Given the significant low weight and potential for dehydration this cat did not have much wiggle room and that concerned me most. Water is everything in this case and Anitra is a strong advocate for taking sick animals off of solid food – all solid food and offering broth with dissolved Vita Mix to keep the cat going while receiving treatment.

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I sent Will to get Amoxicillin on June 24th as a backup and he told the vet I was not giving the cat solid food and the Vet was adamant that I should force feed the cat pellets of dry food so that was where we parted company on approach. Not to be graphic but to the extent her stool contained blood it was obvious the tapeworms were doing extensive damage to the intestinal walls. Brown rice can be good in some situations when added to broth but can also eventually exacerbate the situation (complex carbohydrate) by fermenting in the GI tract and causing more irritation. Clearly any more irritation would be detrimental. That’s why I did not give her the anti-biotics when I got them.

More notes:

Gut Biology: All this gets interesting when thinking about gut biology.

  1. There’s damage caused by worms
  2. Rice & Broth help initially but trigger side effects down the road (irritation, hypoglycemia)
  3. gut (S&L Intestines) react by passing worms, undigested food, blood, mucus after broad spectrum antibiotic wormer is given.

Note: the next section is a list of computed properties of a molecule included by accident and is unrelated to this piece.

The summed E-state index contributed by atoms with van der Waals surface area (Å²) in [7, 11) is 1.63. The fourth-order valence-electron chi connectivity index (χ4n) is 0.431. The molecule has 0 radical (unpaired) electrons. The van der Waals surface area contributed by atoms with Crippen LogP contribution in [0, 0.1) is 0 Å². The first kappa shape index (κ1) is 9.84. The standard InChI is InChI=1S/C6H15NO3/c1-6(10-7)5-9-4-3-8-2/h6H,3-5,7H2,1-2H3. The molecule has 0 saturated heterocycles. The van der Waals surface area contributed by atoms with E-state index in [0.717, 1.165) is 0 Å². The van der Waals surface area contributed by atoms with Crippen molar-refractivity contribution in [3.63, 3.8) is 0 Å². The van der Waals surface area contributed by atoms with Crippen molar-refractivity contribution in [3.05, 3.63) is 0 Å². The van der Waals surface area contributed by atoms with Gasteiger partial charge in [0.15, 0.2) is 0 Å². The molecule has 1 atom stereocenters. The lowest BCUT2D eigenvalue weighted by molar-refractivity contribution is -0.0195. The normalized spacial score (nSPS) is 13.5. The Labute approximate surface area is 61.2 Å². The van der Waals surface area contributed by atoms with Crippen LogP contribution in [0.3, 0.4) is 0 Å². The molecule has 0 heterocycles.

4. Lastly a broad spectrum antibiotic is given and wipes out any good bacteria and causes more potential problems.

 

Shit

 

Will was wondering why I hadn’t chosen a name yet.

I’m not going to give up, and the situation doesn’t look good. Eight days of not retaining any food is life threatening because weight loss, dehydration can kill a kitten this young and small.

My mother is my go-to person in these situations. She has a 30 year background in the medical technology industry and has the sensible wholistic medical approach to solving situations like this. We compare notes, discuss pro-biotics and antibiotics and how they work.

 

Timing is everything. Keep her on a liquid diet, order the probiotics, hold off on the antibiotics and wait for the probiotics to arrive.

Carbon footprints aside, I order Premo Probiotic for cats on Amazon on the same day (June 24th) and know that the UPS truck will come down the driveway on Friday June 26th at 5:00pm.

But that’s two days away and once I start her on this regime Friday night there are no vets open over the weekend and they don’t do house calls or emergency calls for cats.

As a precaution against dehydration over the weekend we haul her in on Friday for subcutaneous hydration.

http://www.felinecrf.org/subcutaneous_fluids.htm

I happen to have Buffalo meat, ground. I make a broth with this, add the Vita Mix, Probiotics and start her on the Amoxicillin, at the same time. She gets the Amoxicillin as prescribed and the broth mix every three to four hours. On Monday she begins to show signs of recovery, by Wednesday she is becoming a kitten, by Thursday passes her first normal stool, and on Friday I call the Vet to thank him for accommodating our rush visits.

Now she is a maniac and is in full blown squirrel mode. The small quiet animal we saw in the cage has a name: Descarado.

 

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Thank you for reading my blog

sheila